Whirlpool Wins Stay In Patent Infringement Action Against LG
San Diego – Whirlpool Corporation recently won a stay motion in a patent infringement action against Korean electronics manufacturer LG Electronics. The patent action, initiated by LG, pertains to four refrigerator patents owned by LG. However, each of the four patents LG claims that Whirlpool infringed were recently found to be invalid by the USPTO in a separate proceeding.
This finding prompted Whirlpool’s motion to stay the action in order to allow reexaminations of the patents by the USPTO. The U.S. District Court in New Jersey granted Whirlpool’s motion and stayed the action for six months to allow the patents to be reexamined. The District Court judge commented that, in the interests of justice and due to the speed with which the USPTO found the patents to be invalid, the action should be stayed to allow further reexamination.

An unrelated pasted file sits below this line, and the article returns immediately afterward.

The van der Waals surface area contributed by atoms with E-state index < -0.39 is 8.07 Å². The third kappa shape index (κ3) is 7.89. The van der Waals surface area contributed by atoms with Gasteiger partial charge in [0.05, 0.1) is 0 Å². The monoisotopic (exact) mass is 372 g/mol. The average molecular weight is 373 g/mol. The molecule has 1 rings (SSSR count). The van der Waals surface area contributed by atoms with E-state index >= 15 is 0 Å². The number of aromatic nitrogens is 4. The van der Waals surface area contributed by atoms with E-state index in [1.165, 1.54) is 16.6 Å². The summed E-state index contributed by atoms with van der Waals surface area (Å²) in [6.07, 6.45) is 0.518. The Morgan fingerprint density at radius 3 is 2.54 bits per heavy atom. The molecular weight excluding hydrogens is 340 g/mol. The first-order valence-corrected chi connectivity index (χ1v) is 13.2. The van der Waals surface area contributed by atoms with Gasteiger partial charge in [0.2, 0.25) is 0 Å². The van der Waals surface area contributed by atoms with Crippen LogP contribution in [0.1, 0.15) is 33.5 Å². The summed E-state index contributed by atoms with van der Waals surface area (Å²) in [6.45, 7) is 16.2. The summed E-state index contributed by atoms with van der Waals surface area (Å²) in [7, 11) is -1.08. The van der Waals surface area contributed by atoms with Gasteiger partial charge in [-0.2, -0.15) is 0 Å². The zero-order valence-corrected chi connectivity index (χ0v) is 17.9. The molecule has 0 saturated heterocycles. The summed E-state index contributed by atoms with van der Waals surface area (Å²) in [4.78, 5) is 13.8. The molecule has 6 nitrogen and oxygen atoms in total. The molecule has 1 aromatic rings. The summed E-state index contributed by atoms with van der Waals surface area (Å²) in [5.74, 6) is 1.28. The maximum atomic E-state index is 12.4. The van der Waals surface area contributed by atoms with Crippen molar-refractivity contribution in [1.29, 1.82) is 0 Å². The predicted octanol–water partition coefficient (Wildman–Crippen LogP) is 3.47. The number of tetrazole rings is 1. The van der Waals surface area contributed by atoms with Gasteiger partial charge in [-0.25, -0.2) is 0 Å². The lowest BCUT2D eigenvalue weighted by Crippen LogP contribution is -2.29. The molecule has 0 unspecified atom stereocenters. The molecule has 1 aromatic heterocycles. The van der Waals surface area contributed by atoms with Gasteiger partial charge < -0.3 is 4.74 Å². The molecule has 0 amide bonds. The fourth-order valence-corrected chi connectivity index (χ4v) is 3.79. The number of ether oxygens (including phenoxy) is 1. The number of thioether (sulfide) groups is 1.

To prevail in an action for patent infringement,a plaintiff must prove both that it owns a valid patent and that the defendant used, made, sold, or imported an article comprising plaintiff’s valid patent. In this action, if the patents are found to be invalid upon reexamination, it is likely that LG’s suit will be dismissed.
Whirlpool Corp, with over 18 billion dollars in sales in 2010, is the world’s largest home appliance maker. Whirlpool’s products include brands such as Whirlpool, Maytag, and KitchenAid among others. Korean based LG Electronics is the world’s second largest manufacturer of television sets and the third largest mobile phone maker. LG Electronics netted over 1 billion in 2010 with sales over 40 billion.
Whirlpool and LG have recently been engaged in litigation in a Chicago District Court over alleged false advertising by Whirlpool. LG claimed that Whirlpool had engaged in false advertising by advertising a line of dryers as “steam dryers.” Whirlpool was able to establish, despite arguments from LG,that its dryers did use steam. The Chicago District Court found for Whirlpool and ordered LG to pay a portion of Whirlpool’s costs in the action.
Posted in: Patent Infringement